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Fat Trap
29 August 2015

Fat Trap

Collagen IV is an essential substance in our bodies; it helps to form the ‘glue’ between the skin and tissue underneath. Made inside fat cells, or adipocytes, collagen IV is usually pumped out into the surrounding space between cells. But in these adipocytes from a fruit fly (pictured with their nuclei stained blue), the process has gone horribly wrong. Healthy adipocytes bring chemicals in through their cell membranes (shown in purple) by a process called endocytosis. When researchers blocked endocytosis in these adipocytes there was a surprising knock-on effect – collagen IV was trapped inside the cells, forming lumpy aggregates (green). It appears that some cells use the same machinery to control both incoming and outgoing chemical traffic. Investigating this may help to understand how collagen IV sometimes builds up in human tissues leading to fibrosis, a major cause of chronic diseases.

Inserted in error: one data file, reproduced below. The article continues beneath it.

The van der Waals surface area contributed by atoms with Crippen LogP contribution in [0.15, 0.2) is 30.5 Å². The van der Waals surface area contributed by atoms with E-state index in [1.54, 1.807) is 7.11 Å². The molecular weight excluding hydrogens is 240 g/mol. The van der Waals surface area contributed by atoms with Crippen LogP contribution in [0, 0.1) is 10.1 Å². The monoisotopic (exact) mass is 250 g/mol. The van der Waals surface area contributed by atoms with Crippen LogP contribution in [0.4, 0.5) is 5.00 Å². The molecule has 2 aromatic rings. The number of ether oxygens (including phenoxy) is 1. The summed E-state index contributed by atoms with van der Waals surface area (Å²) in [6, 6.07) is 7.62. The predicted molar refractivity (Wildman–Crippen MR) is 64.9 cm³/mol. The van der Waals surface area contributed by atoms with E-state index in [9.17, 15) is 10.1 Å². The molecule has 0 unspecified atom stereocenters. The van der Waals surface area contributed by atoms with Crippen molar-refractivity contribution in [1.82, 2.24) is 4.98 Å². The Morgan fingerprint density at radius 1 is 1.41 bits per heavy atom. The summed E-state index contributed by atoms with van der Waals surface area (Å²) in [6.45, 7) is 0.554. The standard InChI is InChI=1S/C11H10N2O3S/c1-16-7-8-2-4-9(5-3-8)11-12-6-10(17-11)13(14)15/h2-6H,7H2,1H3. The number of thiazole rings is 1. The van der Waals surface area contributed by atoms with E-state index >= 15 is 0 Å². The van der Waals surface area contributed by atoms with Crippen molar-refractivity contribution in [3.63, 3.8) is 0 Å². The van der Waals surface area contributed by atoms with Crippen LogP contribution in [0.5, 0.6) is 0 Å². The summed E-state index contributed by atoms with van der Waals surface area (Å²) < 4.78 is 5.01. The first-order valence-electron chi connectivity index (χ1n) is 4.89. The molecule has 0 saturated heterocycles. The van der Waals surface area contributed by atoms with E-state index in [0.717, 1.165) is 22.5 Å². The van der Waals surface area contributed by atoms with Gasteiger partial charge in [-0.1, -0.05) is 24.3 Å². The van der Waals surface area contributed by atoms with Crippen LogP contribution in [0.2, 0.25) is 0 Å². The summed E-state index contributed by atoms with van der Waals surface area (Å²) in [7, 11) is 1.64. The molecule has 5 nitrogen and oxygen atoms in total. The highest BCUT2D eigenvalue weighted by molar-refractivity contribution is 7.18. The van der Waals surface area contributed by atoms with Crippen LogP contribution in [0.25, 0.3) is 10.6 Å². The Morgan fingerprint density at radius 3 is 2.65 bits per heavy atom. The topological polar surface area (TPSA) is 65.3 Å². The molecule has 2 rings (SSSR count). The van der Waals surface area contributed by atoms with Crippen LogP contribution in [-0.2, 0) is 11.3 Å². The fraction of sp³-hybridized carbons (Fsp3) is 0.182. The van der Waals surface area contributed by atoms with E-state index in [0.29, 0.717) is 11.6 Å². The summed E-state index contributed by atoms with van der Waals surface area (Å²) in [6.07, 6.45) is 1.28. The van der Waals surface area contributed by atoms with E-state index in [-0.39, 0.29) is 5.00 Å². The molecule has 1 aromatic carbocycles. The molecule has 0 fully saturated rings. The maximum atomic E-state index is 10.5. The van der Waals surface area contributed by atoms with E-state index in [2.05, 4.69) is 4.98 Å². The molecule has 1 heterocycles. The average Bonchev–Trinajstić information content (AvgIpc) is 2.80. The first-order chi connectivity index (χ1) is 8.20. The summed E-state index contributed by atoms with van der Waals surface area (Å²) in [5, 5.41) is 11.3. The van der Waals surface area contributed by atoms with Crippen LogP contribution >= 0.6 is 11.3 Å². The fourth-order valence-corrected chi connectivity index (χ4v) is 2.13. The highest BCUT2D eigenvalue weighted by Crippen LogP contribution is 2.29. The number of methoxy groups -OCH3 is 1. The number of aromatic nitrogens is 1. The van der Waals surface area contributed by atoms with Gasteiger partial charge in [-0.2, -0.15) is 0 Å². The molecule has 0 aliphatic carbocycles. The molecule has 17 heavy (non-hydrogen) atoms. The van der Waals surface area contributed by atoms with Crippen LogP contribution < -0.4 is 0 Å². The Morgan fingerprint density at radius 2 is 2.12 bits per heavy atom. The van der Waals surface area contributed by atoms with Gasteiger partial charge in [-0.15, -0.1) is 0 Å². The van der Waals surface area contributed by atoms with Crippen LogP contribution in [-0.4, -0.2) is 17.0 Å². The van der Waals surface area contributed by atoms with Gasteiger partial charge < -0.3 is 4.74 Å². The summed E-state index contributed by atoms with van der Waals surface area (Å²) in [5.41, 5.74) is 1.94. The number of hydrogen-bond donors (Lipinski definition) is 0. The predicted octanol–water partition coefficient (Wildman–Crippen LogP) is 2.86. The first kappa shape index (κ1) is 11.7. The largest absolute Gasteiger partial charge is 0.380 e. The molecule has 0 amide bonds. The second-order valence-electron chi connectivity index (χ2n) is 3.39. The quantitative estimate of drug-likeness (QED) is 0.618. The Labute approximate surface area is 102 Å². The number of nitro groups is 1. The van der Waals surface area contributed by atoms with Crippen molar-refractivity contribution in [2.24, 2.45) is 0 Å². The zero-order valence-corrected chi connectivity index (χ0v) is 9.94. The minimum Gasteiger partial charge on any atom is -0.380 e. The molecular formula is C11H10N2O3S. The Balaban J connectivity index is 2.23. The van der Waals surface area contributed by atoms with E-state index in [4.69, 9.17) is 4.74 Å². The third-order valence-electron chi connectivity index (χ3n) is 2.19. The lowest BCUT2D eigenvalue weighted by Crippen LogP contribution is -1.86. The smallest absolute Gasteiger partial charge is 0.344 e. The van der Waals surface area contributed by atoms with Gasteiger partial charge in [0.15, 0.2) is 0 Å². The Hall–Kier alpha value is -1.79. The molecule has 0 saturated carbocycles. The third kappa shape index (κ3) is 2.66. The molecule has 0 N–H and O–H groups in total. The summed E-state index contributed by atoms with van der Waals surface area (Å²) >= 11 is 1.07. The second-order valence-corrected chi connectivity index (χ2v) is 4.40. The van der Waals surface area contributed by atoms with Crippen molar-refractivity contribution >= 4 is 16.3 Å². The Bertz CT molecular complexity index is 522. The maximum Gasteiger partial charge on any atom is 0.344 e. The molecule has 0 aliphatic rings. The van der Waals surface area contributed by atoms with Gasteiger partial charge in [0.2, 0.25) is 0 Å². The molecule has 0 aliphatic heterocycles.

Written by John Ankers

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BPoD stands for Biomedical Picture of the Day. Managed by the MRC Laboratory of Medical Sciences until Jul 2023, it is now run independently by a dedicated team of scientists and writers. The website aims to engage everyone, young and old, in the wonders of biology, and its influence on medicine. The ever-growing archive of more than 4000 research images documents over a decade of progress. Explore the collection and see what you discover. Images are kindly provided for inclusion on this website through the generosity of scientists across the globe.

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